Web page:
Lozinger’s hard work went a long way in helping her earn her Level II certification, but she also learned an important lesson when she was participating in her Level I assessment in March 2022. At the time, another candidate made her aware of the importance of group dynamics in helping to create a favorable environment during assessment. After all, the event isn’t a contest between certification candidates.

“When there’s hostility within an assessment group, or competition, people tend to do poorly,” Lozinger said. “I’ve talked to friends who had one person pass in their assessment group and usually those groups were the ones that didn’t really mesh.”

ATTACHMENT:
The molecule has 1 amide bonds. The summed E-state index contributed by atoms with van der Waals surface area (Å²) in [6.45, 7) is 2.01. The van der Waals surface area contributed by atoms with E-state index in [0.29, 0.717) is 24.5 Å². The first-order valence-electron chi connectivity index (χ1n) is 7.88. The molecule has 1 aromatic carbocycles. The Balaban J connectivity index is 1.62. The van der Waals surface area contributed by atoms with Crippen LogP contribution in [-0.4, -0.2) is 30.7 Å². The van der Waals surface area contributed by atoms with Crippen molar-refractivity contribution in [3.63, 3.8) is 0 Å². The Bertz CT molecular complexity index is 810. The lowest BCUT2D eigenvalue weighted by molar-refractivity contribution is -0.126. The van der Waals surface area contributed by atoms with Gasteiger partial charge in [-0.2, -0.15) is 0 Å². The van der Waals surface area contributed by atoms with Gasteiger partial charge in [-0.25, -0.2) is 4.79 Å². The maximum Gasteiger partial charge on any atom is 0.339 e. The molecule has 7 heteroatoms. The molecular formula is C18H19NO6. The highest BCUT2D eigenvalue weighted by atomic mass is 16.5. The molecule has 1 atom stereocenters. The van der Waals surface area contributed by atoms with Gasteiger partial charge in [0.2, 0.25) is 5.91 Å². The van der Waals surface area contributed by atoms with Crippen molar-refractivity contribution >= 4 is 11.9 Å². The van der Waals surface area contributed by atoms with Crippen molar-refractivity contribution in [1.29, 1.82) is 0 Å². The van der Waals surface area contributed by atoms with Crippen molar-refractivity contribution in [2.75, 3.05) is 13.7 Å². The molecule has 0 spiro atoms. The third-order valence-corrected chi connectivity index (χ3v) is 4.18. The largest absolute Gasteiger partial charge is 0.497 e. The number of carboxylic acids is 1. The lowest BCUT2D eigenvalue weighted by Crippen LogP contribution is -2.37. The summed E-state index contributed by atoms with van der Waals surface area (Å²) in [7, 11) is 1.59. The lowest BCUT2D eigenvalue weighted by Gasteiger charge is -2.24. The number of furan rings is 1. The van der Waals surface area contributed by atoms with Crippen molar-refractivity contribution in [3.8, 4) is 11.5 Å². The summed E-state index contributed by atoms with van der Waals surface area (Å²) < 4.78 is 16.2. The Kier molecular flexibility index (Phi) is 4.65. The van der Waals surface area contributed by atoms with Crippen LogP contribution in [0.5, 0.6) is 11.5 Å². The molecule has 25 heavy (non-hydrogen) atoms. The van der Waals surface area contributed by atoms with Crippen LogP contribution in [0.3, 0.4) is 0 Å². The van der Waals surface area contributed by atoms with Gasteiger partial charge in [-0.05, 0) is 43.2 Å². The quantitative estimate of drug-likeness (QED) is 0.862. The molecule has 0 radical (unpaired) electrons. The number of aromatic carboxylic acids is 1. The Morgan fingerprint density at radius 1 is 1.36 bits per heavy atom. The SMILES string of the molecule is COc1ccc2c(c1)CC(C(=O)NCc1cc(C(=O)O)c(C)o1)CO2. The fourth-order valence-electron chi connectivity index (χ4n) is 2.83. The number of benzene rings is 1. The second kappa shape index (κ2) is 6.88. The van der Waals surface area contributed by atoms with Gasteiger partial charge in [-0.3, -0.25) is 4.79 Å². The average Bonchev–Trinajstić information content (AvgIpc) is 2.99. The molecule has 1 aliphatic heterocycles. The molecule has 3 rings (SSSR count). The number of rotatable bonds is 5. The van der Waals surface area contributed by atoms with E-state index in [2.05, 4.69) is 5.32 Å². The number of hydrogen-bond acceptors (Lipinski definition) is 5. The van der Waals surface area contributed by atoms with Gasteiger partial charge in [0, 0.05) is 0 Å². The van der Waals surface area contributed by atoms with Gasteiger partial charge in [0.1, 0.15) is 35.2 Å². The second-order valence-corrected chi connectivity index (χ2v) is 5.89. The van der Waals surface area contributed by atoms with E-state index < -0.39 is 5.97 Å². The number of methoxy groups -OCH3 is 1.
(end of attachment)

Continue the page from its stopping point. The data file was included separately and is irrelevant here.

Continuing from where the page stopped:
As such, she went into her Level I assessment hoping to build a team, and she learned a simple trick from the aforementioned candidate. “On the first day of every exam, she gives everyone a piece of chocolate,” Lozinger said. “That helps create a bond and a tight knit group.”

When it comes to communicating with her students, Lozinger focuses on drawing a parallel between what she’s teaching and a student’s personal interests. She emphasized that it’s much easier if a student plays sports because asking them to get in an athletic stance comes naturally. On the other hand, she contended that it’s hard to relate physical movements in snowboarding to reading a book or playing a video game.

“I found that students who struggle with the physical movements required to make a snowboard turn don’t thrive in a typical progression,” she said. “But when I incorporate a point system or collaborate and establish a clear objective like collecting snowballs as ‘points’ or jumping over a ‘river,’ things start to make a whole lot more sense.”